Longtime Wilberforce resident honoured for volunteer work 0
Roberta Walsh has long known the power of volunteering.
For decades, the cheery owner of the Bostonian Motel has been pitching in, flipping burgers, installing playground equipment and organizing fundraisers to better her community.
To recognize that work, MPP Laurie Scott awarded the Wilberforce resident with the Queen’s Diamond Jubilee Medal on Oct. 9.
“I’m pleased to be here in Wilberforce this morning for the presentation of a Queen Elizabeth Diamond Jubilee Medal to Roberta Walsh. The community has benefited from Roberta’s longstanding, unselfish commitment to making Wilberforce a better place for everyone,” she said in a speech at the Lloyd Watson Centre.
Walsh, 66, has been active in the local Legion branch, with the volunteer firefighters, the curling club and in Brownies.
She moved to the area in 1955 from the States when her mother married a Canadian.
Her mother built the Bostonian, which Walsh and her husband Max bought in 1981.
Widowed five years ago, Walsh has continued to run the motel and keep up her community activity, which she says keeps her connected and happy.
“To be able to sit back and see all the accomplishments the money raised has made to the community is fantastic,” she said in an interview.
The award recipient was out playing bingo when the call from Scott came in that Walsh was to be honoured.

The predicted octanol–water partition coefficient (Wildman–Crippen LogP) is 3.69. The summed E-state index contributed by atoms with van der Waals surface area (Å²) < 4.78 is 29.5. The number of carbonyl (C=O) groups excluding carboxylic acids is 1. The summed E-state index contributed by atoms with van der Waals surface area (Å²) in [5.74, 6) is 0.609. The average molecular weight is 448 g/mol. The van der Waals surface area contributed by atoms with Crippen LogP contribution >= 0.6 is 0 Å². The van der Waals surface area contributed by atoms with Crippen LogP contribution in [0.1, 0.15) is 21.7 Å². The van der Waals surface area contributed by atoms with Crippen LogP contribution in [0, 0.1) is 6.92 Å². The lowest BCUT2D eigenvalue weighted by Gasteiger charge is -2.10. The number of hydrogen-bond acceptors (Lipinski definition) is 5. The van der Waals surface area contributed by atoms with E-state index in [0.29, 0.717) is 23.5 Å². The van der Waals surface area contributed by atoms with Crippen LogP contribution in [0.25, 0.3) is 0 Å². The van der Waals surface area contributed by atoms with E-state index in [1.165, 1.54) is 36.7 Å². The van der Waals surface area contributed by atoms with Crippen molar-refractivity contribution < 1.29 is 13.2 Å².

Returning that night, she was alone at home when she heard the good news.
“She left me a message on my answering machine and I sat here and bawled because I didn’t know who else I could call at 10 o’clock at night,” Walsh said.
Walsh’s family attended the ceremony Tuesday, which was an emotional and joyous event. “It’s a pretty proud, proud moment,” she said.
Of all the volunteering Walsh has done, the most rewarding was her 20 years as a Brown Owl, or Brownie leader.
“I still have girls that come up to me and call me Brown Owl,” Walsh said.
The Queen’s Diamond Jubilee Medal was a great honour, but one that must be shared, the volunteer said.
“I couldn’t have done all I did without all of my volunteer friends,” she said.
Especially since Walsh doesn’t drive.
Max used to call it driving Miss Daisy, for all the rides his wife had to arrange to do her community work.
“There was a lot of people involved in driving Miss Daisy,” Walsh laughs.
The medal will occupy a place of honour in Walsh’s home, in the cabinet beside her husband’s 25-year pin for volunteering on the fire department.
Her advice to fellow community members who haven’t yet signed up to pitch in: “Get out there and work for your community. The rewards will come.”